Since November, the JPO, Lockheed Martin and seat-maker Martin Baker have conducted seven tests — three out of an airborne jet and four so-called “sled tests” on the ground — with the latest version of the seat, which included the switch and HSP, according to Harrigian. Although most tests have been done with mannequins in the lightest and heaviest weight classes – under 136 pounds and above 245 pounds – the latest test on March 3 was done with a 150-pound mannequin, which represents “the heart of the envelope,” Harrigian said.
The program office has about another 11 tests planned, which are expected to incorporate the lightweight helmet solution, Harrigian said. The tests will use a mix of low, middle and high-weight mannequins, he said.
All of the test results have been “fairly positive,” so far, although the team is still working through analysis of the latest March 3 test, Harrigian said.
“We’re waiting for a little more feedback, but everything thus far has been positive,” Harrigian said. “As you can imagine we’re going to continue to track this closely and stay very well connected with the JPO and industry to make sure we’re monitoring how this goes as we continue through the test.”
Weapons Tester Weighs In
A spokesman for the Pentagon’s top weapons tester, known for his criticism of development programs across the armed services, said the JPO’s test schedule for the escape system fixes is “aggressive,” but "achievable." However, the spokesman cautioned that the schedule for flight clearance and implementation of the three solutions assumes that no discoveries are made during testing that would require additional modifications.
“If discoveries are made during the testing, the timeline to achieve full qualification of the seat and helmet for ejection will take longer because additional regression testing and analyses would be likely be required,” Maj. Adrian Rankine-Galloway, a spokesman for the director of operational test and evaluation, said in a March 7 email.
The upcoming tests will reveal if any other changes are required to the ejection seat, Rankine-Galloway said. In addition, the tests should show whether the new lightweight helmet is strong enough to withstand the wind blast from high-speed ejections, as well as any impact from pieces of the canopy that have been shattered by the initial blast, he said.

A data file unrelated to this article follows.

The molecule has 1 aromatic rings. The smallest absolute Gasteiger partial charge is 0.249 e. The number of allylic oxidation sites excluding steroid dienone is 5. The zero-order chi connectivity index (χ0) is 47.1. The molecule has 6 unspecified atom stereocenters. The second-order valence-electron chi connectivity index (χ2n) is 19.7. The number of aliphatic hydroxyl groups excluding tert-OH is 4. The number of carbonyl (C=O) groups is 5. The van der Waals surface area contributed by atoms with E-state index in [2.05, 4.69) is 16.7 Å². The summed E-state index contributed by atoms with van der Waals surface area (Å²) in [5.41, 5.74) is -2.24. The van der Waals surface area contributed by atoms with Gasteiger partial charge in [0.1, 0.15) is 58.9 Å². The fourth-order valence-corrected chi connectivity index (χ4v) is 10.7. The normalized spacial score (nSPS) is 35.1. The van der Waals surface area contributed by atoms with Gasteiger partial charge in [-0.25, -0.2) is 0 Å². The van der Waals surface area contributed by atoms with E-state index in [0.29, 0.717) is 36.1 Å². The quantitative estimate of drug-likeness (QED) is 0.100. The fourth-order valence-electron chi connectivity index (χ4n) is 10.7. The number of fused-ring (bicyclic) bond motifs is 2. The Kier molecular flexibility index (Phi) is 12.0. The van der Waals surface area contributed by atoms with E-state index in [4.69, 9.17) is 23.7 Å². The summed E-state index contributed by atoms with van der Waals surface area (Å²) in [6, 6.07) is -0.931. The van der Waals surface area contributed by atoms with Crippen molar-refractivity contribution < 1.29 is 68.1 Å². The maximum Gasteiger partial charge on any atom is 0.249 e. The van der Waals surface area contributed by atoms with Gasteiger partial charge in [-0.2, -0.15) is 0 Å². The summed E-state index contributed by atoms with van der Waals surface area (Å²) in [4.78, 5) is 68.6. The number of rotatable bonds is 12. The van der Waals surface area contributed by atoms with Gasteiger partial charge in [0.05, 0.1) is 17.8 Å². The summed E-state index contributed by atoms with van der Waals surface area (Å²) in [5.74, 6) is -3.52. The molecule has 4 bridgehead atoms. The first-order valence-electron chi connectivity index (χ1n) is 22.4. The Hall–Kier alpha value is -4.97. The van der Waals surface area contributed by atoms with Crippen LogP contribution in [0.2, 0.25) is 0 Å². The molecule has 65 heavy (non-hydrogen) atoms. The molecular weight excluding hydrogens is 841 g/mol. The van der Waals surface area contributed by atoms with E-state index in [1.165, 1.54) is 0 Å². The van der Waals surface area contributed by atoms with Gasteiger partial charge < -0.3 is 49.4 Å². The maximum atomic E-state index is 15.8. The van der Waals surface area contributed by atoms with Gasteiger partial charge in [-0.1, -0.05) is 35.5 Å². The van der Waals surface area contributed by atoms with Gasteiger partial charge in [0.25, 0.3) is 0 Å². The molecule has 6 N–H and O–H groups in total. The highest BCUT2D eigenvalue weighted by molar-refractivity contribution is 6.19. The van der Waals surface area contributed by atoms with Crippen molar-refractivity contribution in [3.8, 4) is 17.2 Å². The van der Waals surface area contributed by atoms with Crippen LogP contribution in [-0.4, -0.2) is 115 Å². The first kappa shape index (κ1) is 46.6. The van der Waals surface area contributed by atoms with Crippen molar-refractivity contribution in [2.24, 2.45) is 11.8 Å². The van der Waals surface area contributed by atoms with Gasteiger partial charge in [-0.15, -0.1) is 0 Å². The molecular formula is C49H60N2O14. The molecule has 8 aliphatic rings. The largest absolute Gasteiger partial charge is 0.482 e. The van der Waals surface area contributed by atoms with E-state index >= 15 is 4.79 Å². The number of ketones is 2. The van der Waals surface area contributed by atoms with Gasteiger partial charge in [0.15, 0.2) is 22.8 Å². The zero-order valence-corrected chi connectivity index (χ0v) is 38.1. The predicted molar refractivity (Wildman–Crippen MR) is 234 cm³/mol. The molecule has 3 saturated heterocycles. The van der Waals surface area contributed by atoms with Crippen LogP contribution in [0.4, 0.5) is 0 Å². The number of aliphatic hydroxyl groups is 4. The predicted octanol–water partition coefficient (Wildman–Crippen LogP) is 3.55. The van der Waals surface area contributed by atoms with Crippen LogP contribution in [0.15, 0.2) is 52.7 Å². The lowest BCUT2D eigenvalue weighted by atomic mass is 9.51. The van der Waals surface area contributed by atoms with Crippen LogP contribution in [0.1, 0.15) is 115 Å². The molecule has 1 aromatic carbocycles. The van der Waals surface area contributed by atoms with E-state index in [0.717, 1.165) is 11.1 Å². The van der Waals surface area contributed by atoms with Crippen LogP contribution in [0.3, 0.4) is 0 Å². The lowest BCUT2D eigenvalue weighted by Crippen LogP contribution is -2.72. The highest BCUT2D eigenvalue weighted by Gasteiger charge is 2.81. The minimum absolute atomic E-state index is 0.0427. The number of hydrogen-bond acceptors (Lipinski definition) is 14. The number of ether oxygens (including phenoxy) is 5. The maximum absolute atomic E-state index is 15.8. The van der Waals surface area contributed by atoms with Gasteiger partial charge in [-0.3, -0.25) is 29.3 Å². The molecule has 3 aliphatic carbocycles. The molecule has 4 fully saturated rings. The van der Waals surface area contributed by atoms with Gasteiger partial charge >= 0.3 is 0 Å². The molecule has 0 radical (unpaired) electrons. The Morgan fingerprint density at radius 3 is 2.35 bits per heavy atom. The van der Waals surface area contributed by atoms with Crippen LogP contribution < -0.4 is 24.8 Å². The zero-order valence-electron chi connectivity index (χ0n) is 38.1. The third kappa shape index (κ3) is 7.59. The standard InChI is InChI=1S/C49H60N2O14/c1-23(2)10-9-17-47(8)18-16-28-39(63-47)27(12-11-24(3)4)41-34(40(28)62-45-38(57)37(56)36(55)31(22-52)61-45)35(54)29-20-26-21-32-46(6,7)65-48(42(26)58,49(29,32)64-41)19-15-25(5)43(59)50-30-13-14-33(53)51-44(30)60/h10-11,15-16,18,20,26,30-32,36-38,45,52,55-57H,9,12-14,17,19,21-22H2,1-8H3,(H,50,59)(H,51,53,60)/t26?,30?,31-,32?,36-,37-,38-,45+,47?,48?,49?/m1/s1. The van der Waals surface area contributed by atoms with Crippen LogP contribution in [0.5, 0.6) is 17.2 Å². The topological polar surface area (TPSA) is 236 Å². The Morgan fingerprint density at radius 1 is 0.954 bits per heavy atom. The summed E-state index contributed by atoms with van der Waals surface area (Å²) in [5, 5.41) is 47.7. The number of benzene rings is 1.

“Until this testing is completed and DOT&E has analyzed the data, we cannot assess whether the fixes work and are ready to field,” he said.
Tests late last year with 103-pound mannequins at various speeds demonstrated the two seat fixes worked as planned, Rankine-Galloway said. In at least one recent test, the HSP successfully prevented a “neck exceedence” during deployment of the main parachute, and the lightweight switch delayed parachute opening, he noted.
However, there is still work to be done to completely eliminate the risk. During Oct. 15's low-speed "proof-of-concept" test at 160 knots, the HSP did not prevent strain on the lightweight pilot’s neck in the early stages of an ejection due to the rocket firing and initial wind blast, according to Rankine-Galloway. During the Nov. 19 test at 450 knots – or high speed – neck strain was still seen during the initial catapult and windblast phases, and during parachute opening.
These tests were done using a surrogate helmet that is not quite as light as the proposed lightweight Gen III helmet, Rankine-Galloway noted. Until the program has completed full testing of the new seat changes and the new helmet, DOT&E will not have adequate data to make a judgment, he cautioned.
DOT&E does not have the final say in when the Pentagon can lift the restriction on lightweight pilots.
Fixing the escape system is not part of the Air Force's criteria to declare its F-35A variants operational this summer, but "it remains a fundamental concern that the Chief and the Secretary have because this is all about the safety of our airmen and that is the bottom line," Harrigian said.